Friday, September 17, 2021

Batapa-Sigue: No to sale of humans

Disruptive Mode

HUMANS as commodities for commercial exchange, an abominable act that needs to be constantly spotlighted as a crime due to our tendency to blame victims, among other defects in our culture. July 30 was proclaimed by the United Nations General Assembly as World Day Against Human Trafficking. This day is close to my heart – having been at the forefront in the fight against trafficking in persons when I first served as councilor in 2004, just a few months after the Republic Act (RA) No. 9208 or The Anti-Trafficking in Persons Act of 2003 took effect.

As a local legislator and an advocate against discrimination, abuse, and exploitation of women and children, one of the first policies I crafted was a local version of RA 9208. This was mainly for the purpose of ensuring that the national law was implemented well in Bacolod City by mandating the creation of the Bacolod Inter-Agency Council Against Trafficking in Persons and various anti-trafficking desks in ports of entry and exit, among other provisions.

Eventually, I founded the Anti-Trafficking Legal Advocates Society (Atlas) in 2011 with my husband lawyer Arnel Sigue to train more lawyers about the law and to also engage in discussions with barangays, public prosecutors, law enforcers and the judiciary to strengthen efforts again trafficking.

RA 9208 and all its amendments adopt the international Protocol to Prevent, Suppress and Punish Trafficking in Persons that defines trafficking in persons as the recruitment, transportation, transfer, harboring or receipt of persons, by means of the threat or use of force or other forms of coercion, of abduction, of fraud, of deception, of the abuse of power or of a position of vulnerability or of the giving or receiving of payments or benefits to achieve the consent of a person having control over another person, for the purpose of exploitation. Exploitation shall include, at a minimum, the exploitation of the prostitution of others or other forms of sexual exploitation, forced labor or services, slavery or practices similar to slavery, servitude or the removal of organs.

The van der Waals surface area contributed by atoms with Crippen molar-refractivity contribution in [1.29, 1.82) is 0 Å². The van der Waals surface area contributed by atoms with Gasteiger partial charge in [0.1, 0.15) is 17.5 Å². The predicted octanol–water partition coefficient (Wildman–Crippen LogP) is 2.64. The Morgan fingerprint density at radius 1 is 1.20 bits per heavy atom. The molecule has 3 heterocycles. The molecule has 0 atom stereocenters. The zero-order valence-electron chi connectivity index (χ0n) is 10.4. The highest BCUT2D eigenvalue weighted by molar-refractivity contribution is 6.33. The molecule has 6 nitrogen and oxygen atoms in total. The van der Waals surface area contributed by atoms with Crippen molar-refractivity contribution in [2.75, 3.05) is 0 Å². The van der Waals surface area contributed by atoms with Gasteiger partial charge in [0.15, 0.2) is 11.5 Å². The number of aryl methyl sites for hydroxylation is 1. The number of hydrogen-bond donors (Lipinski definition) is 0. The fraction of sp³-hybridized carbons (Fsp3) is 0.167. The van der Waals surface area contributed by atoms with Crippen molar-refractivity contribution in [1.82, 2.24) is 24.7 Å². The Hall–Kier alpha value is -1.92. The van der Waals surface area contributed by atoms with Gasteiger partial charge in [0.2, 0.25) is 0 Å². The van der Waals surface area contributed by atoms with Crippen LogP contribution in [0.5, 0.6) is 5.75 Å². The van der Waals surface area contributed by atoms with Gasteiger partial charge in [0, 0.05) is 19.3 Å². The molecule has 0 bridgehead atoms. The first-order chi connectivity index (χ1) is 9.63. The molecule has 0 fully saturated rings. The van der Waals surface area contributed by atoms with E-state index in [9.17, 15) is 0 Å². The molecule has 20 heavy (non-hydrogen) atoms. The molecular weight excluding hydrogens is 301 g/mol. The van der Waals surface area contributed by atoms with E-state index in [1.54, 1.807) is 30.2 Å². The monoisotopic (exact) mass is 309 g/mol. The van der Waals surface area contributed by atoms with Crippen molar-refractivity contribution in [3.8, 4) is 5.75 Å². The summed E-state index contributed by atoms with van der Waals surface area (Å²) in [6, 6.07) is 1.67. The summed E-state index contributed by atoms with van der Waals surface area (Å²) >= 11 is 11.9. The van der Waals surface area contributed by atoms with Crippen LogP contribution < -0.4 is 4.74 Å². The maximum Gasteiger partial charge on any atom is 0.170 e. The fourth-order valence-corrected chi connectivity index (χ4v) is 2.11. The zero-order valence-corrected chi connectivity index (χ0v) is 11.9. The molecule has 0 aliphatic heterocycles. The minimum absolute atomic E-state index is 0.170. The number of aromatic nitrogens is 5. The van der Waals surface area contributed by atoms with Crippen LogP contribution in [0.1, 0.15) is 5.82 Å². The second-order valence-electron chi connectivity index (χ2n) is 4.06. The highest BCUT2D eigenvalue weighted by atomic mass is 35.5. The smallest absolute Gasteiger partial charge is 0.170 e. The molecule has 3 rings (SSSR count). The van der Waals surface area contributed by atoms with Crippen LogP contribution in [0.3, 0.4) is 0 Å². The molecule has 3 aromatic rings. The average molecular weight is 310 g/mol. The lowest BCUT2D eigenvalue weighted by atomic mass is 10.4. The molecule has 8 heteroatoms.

The international theme this year is “Victims Voices Lead The Way,” which puts victims of human trafficking at the center of the campaign and will highlight the importance of listening to and learning from survivors of human trafficking, as explained by the United Nations Office on Drugs and Crime (UNODC).

I join UNODC in emphasizing that trafficking in persons is a serious crime and a grave violation of human rights. Every year, thousands of men, women and children fall into the hands of traffickers, in their own countries and abroad. Almost every country in the world is affected by trafficking, whether as a country of origin, transit or destination for victims.

UNODC considers survivors as key actors in the fight against human trafficking and focuses on the crucial role they play in establishing effective measures to prevent this crime, identify and rescue victims and support them on their road to rehabilitation. Many victims of human trafficking have experienced ignorance or misunderstanding in their attempts to get help. They have had traumatic post-rescue experiences during identification interviews and legal proceedings. Some have faced revictimization and punishment for crimes they were forced to commit by their traffickers. Others have been subjected to stigmatization or received inadequate support. Learning from victims’ experiences and turning their suggestions into concrete actions will lead to a more victim-centered and effective approach in combating human trafficking.

VF Foundation for this year partnered with the Austrian Embassy in Manila and the Film Development Council of the Philippines, for the We Stand As One Campaign Launch and Cineforum in observance of the World Day Against Human Trafficking in Persons. One can watch movies at the VF Facebook site which are aimed at raising consciousness about the issue.


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